Gearbox Boss Randy Pitchford Has a New Song, and it’s Anti-GamerGate

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By Ian Miles Cheong | 3:12 pm, September 8, 2016

Since its inception, the Duke Nukem series of video games has offered raunchy ‘80s and ‘90s humor such as the series’ titular protagonist offering money to strippers and killing mutant pig cops. However, nothing in the entire franchise comes close to the alien rape in Duke Nukem Forever.

Two girls modeled after Mary-Kate and Ashley Olsen—Duke’s girlfriends—are abducted by aliens, raped, impregnated and held in pods. In the now-infamous scene, the two pregnant and naked girls cry for Duke to help them and express that they don’t want to be pregnant with alien spawn. When they cry and ask what’s happening to them, Duke responds, “Looks like you’re fucked,” at which point the player can shoot them dead or simply wait until they explode into bloody chunks of meat as the alien spawn hatch from their bellies.

Speaking as someone who enjoys gratuitous violence in video games and doesn’t think they should be censored, the entire scene was far edgier than anything the series had ever presented. Duke Nukem Forever was the first game in the series to have impregnated women as part of gameplay, serving a similar purpose to booby traps. You could either kill them or watch them explode and spawn alien hatchlings.

Beyond that, Duke Nukem Forever was a really bad product. It’s considered to be one of the worst games ever made, in fact. Repeatedly delayed and released almost 15 years after its original announcement in 1997, the game was a tremendous letdown for fans of the original series. After languishing in development hell for several years, the game finally landed in the lap of Randy Pitchford’s studio, Gearbox Software. Already-developed portions of the game were stitched together into a full product and additional content was added to pad out existing, unfinished areas.

With numerous bugs and uninspired gameplay and content, the game was an unmitigated disaster that should have served as the final nail in Duke’s coffin. Instead, Gearbox CEO Randy Pitchford announced a revival of the ‘90s video game action hero at PAX 2016. During his announcement of a Duke Nukem 3D remaster as well as a new episode of the classic title, Pitchford took to the stage to complain about a misogynistic tweet he saw the previous week and explain that he was still upset about it and how people responded. He then whipped out a guitar and attempted to entertain the live audience with a song about bigotry.

The song was originally written by stand-up comedian David Gruber Allen, who first performed it almost a decade ago. Pitchford’s version of the song has a few minor additions, including a line about GamerGate supporters—whom he described as “judgmental agents of fear.” No one likes a bigot unless they’re “crying like a GamerGater, with self-loathing and low self-esteem. Let’s take the esteem down even lower now,” he sang.

The reception on Twitch was completely negative, and participants sitting in the audience looked less than impressed during cutaways. At one point, Pitchford urged the audience to sing along with him, but not a single person joined in. You can watch the performance for yourself:

Hold on. Are we officially in the Berenstain universe? Randy Pitchford is the same guy who not only pushed for the funding and continued development of Duke Nukem Forever after acquiring the rights to the IP, but also the one who greenlit all its content, including the alien rape scene.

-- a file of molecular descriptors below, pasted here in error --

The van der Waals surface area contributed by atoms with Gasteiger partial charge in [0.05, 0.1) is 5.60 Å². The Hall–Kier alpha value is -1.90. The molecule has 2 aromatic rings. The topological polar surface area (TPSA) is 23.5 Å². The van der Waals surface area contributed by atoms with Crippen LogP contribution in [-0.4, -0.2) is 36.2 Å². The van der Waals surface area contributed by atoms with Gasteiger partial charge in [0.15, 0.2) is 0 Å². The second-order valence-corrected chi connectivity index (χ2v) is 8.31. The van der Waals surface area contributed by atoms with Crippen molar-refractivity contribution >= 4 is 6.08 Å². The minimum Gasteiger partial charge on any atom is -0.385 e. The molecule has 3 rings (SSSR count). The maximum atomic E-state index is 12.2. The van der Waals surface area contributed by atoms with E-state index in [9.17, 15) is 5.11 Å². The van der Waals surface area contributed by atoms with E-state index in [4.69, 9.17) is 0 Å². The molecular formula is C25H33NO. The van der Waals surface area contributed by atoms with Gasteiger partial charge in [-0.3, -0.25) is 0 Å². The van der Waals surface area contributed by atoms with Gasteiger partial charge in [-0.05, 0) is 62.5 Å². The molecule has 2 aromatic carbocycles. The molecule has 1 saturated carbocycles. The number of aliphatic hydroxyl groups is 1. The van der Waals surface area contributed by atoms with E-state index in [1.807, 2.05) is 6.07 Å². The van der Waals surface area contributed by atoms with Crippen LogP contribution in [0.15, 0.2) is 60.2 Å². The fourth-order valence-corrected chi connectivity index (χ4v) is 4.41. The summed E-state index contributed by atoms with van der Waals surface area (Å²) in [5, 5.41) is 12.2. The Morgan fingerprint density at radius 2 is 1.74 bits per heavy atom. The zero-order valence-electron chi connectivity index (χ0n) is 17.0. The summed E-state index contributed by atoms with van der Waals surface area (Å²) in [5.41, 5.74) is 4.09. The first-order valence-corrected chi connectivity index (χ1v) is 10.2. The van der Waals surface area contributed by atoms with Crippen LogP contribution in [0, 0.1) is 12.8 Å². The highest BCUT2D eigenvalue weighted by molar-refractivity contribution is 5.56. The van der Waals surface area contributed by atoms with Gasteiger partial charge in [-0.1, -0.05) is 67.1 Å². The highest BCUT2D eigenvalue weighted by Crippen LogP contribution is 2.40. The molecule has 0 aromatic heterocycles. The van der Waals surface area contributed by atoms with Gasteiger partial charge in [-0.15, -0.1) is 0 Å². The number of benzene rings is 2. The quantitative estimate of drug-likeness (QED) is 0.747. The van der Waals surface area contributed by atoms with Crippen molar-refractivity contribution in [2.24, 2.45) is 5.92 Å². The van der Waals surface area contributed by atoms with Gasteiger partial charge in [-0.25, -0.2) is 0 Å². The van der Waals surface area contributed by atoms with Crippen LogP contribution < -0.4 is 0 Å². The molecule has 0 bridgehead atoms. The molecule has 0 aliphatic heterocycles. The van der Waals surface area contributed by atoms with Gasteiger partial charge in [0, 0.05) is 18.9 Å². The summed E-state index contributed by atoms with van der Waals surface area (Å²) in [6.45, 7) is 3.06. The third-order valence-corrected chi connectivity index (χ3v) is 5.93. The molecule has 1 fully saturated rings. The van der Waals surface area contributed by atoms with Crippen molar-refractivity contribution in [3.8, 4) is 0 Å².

It’s peculiar that someone who developed a scene making light of rape would take offense at a mildly offensive joke posted by a meme account on Twitter and suddenly pander to some of his worst critics. It’s important to note that several years ago, Anita Sarkeesian republished a fan-fiction in which Randy Pitchford gets killed by her after apologizing for his sins towards social justice.

Most gamers who saw the travesty have taken to mocking Pitchford across social media platforms, but a few people have stood up in support of him and how brave he was to stand up for what he believes in. Was it brave to have Duke Nukem make his quip during that scene? Was that empowering?

For what it’s worth, Pitchford has expressed no remorse for making that scene—or for the way he has changed his views over the past few years. I’m no feminist, but it’s hard to fathom how anyone could readily accept his newfound beliefs. Furthermore, he did so at an event intended to present a revival of Duke Nukem.

The last three out of four of Pitchford’s games were poorly received, with the once-esteemed Borderlands brand tarnished with his half-baked Borderlands: The Pre-Sequel. The studio’s most recent game, Battleborn, bombed in sales and has too few players to even have a community. Now that Gearbox is in trouble and despised by gamers, it looks like the developer is throwing a Hail Mary pass for the group that hated him.

It’s not about taking sides in either side of the GamerGate debate. It’s not about us versus them. At this point, it’s literally about making sense. How can a group of people so easily offended by words, video game character outfits, and joke tweets about women in space so readily accept any of this? It’s clearly an attempt to pander to the SJW audience, and anyone who can’t see that doesn’t deserve to be on either side.

Personally, I miss when PAX was only about the games—the hype, the excitement, maybe the afterparties when everyone who get so drunk that noon the next day would seem a day too early. The show floor still is, but the panels that take place—including Gearbox’s—are now dominated by social justice discourse and other forced attempts to inject feminist politics into video games. PAX is now about strumming on a guitar and singing about how you were offended by bad tweets.

Well, there’s always TwitchCon.